Senate Majority Leader Harry Reid, D-Nev., said he owns guns, though he wouldn't say what kind. His Republican counterpart, Mitch McConnell of Kentucky, declined to say whether he does. In the House, Minority Leader Nancy Pelosi, D-Calif., said she does not own a gun, and Speaker John Boehner's office did not respond to multiple requests.
The White House has released photos of Obama shooting skeet but asked by reporters Monday whether Obama owns a gun, spokesman Jay Carney said "not that I am aware of."
Obama is pushing Congress to reinstate a ban on assault weapons, expand background checks for gun purchases and adopt other measures to curb gun violence. Any new gun legislation in Congress would have to pass through the Judiciary Committee in each chamber. Eight of 23 Republicans on the House Judiciary Committee confirmed they are gun owners, but only one of the panel's 17 Democrats admitted having a gun - Rep. Steve Cohen of Tennessee.
On the Senate committee -- which is drafting gun legislation -- Chairman Patrick Leahy of Vermont and Sheldon Whitehouse of Rhode Island were the only two Democrats who said they own firearms, while six of the eight Republicans on the committee said they do.
Gun ownership is clearly correlated with members' political positions. Over the last two years, the National Rifle Association's political action committee gave 10 times more contributions to House members who own guns than to those who don't, according to an analysis of campaign finance reports filed last week. And members who owned guns were eight times more likely to get an "A" rating from the NRA than those who did not.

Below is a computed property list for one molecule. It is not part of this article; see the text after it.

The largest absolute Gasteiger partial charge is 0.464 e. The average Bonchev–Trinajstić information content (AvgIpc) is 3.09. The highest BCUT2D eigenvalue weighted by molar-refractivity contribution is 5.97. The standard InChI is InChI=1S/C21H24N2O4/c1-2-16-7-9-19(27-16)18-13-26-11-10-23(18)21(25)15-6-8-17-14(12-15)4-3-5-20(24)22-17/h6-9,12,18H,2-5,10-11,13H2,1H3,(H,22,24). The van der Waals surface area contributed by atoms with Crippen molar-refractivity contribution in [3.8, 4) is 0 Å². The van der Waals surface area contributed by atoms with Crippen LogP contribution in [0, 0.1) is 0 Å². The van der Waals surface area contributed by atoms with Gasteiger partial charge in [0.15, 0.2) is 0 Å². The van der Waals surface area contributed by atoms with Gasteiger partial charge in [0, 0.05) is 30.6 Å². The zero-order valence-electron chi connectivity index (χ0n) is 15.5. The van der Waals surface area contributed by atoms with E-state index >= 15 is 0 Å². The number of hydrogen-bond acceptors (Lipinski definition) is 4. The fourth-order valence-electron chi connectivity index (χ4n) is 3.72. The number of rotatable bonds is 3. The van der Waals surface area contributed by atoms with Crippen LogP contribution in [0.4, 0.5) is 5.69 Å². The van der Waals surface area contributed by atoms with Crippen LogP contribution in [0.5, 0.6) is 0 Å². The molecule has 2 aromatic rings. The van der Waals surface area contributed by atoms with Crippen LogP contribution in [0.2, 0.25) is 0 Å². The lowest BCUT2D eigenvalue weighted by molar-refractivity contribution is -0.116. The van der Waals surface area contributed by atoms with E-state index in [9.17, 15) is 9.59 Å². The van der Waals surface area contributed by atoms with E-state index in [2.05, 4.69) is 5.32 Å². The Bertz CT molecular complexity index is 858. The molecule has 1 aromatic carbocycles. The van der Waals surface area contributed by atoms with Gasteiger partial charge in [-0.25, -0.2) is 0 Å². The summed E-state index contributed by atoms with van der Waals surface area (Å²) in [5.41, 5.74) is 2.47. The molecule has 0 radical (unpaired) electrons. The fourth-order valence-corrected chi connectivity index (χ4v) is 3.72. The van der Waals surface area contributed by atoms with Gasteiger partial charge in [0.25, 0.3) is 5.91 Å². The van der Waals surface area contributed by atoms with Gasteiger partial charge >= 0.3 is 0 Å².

You don't say
For some members, their gun ownership is a point of pride. Rep. Phil Gingrey, R-Ga., provided a list of weapons he owns, and his spokeswoman followed up a few days later to note the congressman had also just bought "a third-generation Glock G27" handgun.
Democratic Sen. Joe Manchin, who famously used a rifle to shoot a copy of an environmental bill in a 2010 campaign ad, seemed surprised by the question about his gun ownership, pointing out that he is from West Virginia. "Why would anybody not own a gun?" he asked.
At least a dozen members spoke of heirloom weapons, inherited from fathers, grandfathers and mothers, that are as much a part of the family as their name. Rep. John Barrow, D-Ga., in a television ad, proudly brandishes the Smith & Wesson his grandfather used to stop a lynching - but his office did not return phone calls to confirm his gun ownership. Rep. Charlie Dent, R-Pa., keeps a pistol and two rifles as mementos of his late father.